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Suzanne Forsyth


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Gabe Gafner


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Rene Grimes


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Jihyun Lee

Jihyun Lee is currently pursuing her Ph.D. in special education with a concertation in learning disabilities and behavioral disorders at the University of Texas at Austin. She attended Deagu University in South Korea, where she earned her B.A. in elementary special education as well as rehabilitation psychology. She taught students with disabilities in public elementary schools and a special education school for six and half years in South Korea as a special education teacher. While working as a special education teacher, she earned her M.Ed. in education administration from Korea National University of Education. After moving to the U.S., she earned her M.S. in special education at the University of Wisconsin-Madison. She is currently interested in research on teaching mathematics to students with learning disabilities. She is working as a graduate research assistant in the project AIM2 at the Meadows Center for Preventing Educational Risk. In this project, she visits middle schools in Austin and San Antonio to provide professional development and mathematics intervention materials and to measure the fidelity of the intervention.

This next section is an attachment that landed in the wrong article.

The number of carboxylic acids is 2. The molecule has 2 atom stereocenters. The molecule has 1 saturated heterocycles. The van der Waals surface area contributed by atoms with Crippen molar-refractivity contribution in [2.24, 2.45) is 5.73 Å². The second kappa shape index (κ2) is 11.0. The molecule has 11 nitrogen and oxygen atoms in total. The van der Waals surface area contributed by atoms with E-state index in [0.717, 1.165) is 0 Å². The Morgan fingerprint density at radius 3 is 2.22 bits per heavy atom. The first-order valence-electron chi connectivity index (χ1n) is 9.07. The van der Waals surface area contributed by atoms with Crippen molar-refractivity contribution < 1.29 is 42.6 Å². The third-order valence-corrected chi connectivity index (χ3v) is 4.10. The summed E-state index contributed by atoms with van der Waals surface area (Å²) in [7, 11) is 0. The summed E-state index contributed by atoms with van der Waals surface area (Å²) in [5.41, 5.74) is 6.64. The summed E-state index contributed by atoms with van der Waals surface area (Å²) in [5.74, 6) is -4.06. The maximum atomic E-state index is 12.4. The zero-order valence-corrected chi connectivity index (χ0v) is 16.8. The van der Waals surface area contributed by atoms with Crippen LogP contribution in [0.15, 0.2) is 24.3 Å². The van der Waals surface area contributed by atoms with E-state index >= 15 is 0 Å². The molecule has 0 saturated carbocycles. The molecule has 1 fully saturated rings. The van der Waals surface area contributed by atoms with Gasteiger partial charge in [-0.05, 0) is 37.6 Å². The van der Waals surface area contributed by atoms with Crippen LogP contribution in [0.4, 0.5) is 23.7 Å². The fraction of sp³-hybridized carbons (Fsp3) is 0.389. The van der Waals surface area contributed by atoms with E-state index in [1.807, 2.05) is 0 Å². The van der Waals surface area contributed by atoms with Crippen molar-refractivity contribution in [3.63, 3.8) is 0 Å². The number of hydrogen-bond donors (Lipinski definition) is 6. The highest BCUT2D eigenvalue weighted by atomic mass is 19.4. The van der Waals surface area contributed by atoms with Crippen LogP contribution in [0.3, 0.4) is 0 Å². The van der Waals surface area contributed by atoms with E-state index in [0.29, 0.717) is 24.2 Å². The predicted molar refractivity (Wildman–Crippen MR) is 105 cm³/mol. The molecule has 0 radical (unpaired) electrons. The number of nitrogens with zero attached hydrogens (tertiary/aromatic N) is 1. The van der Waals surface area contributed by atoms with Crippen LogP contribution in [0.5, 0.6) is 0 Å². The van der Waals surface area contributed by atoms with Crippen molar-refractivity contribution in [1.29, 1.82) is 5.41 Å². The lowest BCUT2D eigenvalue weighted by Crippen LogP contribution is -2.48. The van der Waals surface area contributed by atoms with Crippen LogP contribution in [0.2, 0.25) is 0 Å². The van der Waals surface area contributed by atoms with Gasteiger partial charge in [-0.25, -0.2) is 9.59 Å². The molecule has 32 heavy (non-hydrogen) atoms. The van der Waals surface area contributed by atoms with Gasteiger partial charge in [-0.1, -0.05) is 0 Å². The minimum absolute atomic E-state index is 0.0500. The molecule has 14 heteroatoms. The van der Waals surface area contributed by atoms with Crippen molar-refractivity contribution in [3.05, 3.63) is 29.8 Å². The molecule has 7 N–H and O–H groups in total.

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Meijia Liu

Meijia Liu is currently pursuing her Ph.D in special education at the University of Texas at Austin. Before starting the program, Liu earned a M.Ed in Special Education with a focus on Early Childhood at University of Texas at Austin. She used to work at special education class rooms in Austin, TX, at pre-K and elementary level. She is particularly interested in research on mathematics interventions for students with and at risk for learning disabilities.


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Natalya Lynn